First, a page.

There is a lively conversation occurring on the NECC 2008 Ning regarding fair use of NECC sessions. My reply to the original post is below. As you can see, I’m afraid we’ve lost sight of the bigger picture…
ALL CONFERENCE PRESENTATIONS SHOULD BE SHAREABLE
I would like to see ISTE take a different stance on this. I thought ISTE was in the business of trying to make change in education, specifically around the utilization of technology in K-12 schools. How are we going to make that happen if we allow folks at the ISTE-sponsored conference to lock down content? How are we going to help facilitate true, meaningful technology-related reform if we aren’t making important resources like NECC presentations available to the teaching public at large?
Instead of ISTE saying:
“Written permission from the session or workshop presenter is required prior to capturing a video or audio recording.”
ISTE should be saying at the time of proposal submission (and when inviting keynote speakers):
“Any presentation given at NECC falls under a Creative Commons and/or other open use license. We encourage you to share this content with educators to enhance their knowledge and facilitate change in K-12 school organizations. Here is a publicly-editable wiki for web addresses of public repositories (such as ISTE recordings, Technorati tags, uStream archives, etc.) that may be useful to you.”
All presenters – even the expensive ones – should fall under this rule. If they don’t like it, they don’t present.
If necessary, ISTE could help speakers understand that their own visibility, reputation, and potential income are enhanced, not hurt, by this policy. Think about the recordings of Clay Shirky, Seth Godin, and others that are out on the Web. Think about all of the TED videos. Are those individuals losing income because their presentations are available on the Web? Absolutely not. Instead, they are gaining bigger audiences and more customers precisely because they’re more visible than they would be otherwise.
Charles Leadbeater says in his ‘We Think’ video that we now are what we share. He’s absolutely right.
Given its larger mission, ISTE should be thinking more outside the box on this one.
To sum up: Instead of requiring participants to get permission to record, ISTE should be requiring presenters to give up their copyright for the good of the larger cause.
Do you think I’m right or completely off-base? Head on over to the Ning discussion and participate in the conversation!
I agree. However, unless there’s an agreement that all sessions will be videotaped, it is common courtesy to ask someone if it’s okay to videotape them before videotaping.
While courtesy is always good, a video camera can be seen as an extension of the eye and memory.
The fact that a presenter is willing to share to 30 people in a public setting, should mean they’d be willing sharing to a potentially larger audience. I fail to see the difference or at least fully appreciate the arguments against sharing content.
I think the problem goes beyond asking presenters to license their presentations CC. I have asked both ITEC and TIES if I can Ustream my sessions. TIES told me that because people pay to go to their conference that it undermines their ability to sell the conference if people can view sessions for free. ITEC told me they would take it to their board of directors. They have not gotten back to me yet but I have a feeling their response will be similar. In my case, I am a presenter who wants to license his presentations CC and share them with a wider audience but it is the organizations that are preventing me from doing so. I guess I could always record my presentations without the audience and publish them myself and I have done so in some cases but it would have much more impact if these organizations recognized, sponsored, and promoted this effort.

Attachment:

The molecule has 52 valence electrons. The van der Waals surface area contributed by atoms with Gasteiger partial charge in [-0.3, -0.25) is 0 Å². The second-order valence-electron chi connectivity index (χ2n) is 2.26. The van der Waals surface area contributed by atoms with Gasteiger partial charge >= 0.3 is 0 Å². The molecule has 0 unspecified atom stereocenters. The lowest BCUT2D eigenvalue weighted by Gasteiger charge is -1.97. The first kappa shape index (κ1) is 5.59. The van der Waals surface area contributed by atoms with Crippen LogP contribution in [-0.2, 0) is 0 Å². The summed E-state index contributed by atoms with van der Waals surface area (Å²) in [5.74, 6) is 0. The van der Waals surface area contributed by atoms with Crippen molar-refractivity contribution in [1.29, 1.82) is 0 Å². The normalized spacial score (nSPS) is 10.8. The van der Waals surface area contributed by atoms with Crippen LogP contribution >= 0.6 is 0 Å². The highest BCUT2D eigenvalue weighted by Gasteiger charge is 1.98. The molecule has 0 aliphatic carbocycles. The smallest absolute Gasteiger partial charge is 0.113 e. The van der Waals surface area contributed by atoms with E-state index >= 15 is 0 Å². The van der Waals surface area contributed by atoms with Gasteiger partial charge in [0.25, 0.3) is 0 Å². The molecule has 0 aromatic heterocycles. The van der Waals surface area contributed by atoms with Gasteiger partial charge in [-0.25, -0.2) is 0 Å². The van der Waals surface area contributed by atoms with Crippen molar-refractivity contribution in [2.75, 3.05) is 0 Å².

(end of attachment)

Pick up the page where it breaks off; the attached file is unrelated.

I agree that the content of presentations should be in the creative commons.
I also work for a school board that wants me to “protect their intellectual property.” Their policy is pretty broad…I would have to have all my thoughts about a topic and did the work completely on my own time for it to be not theirs. I think this is standard boilerplate from the state school board association lawyers.
Having two kids and a bank mortgage to feed, I really don’t want to go too far in the sharing department. I hope that CCL would be good enough for the board.
ISTE, TIES and many school boards had better be careful because sharing is why we go to these conferences. It is not hard to see where stifling the exchange of ideas is going to hurt everyone, including the “owners” of the conference.
We are only going to get as good as we give. Next time I present, I’m going to use a Creative Commons License and put it right in my handout. Please consider sharing your best ideas at your next conference.
Presenters could also be proactive on this issue, and refuse to present unless their work could be released under a CC license.
ISTE’s stance on ownership is one of the reasons why I opted not to submit a proposal this year. What ISTE fails to realize is that NECC is a community masquerading as a conference. Vendors pay to access the community; attendees pay to access the community. Using CC licenses would extend NECC’s/ISTE’s reach, as more people could see what happens during the conference, but ISTE doesn’t seem to get that. This attitude toward content is obvious from their webinars; if they archived the sessions and released out video transcripts, they might actually have some useful content.
(Obviously, there are some simplifications here, but I’m short on time, and this is really ISTE’s problem to solve, not mine. Maybe I’ll blog about it later)
But to get back to my original point: NECC is nothing without presenters. If a critical mass of presenters refused to participate without CC licensing, ISTE could either listen and adapt, or decline into (increasing) irrelevance.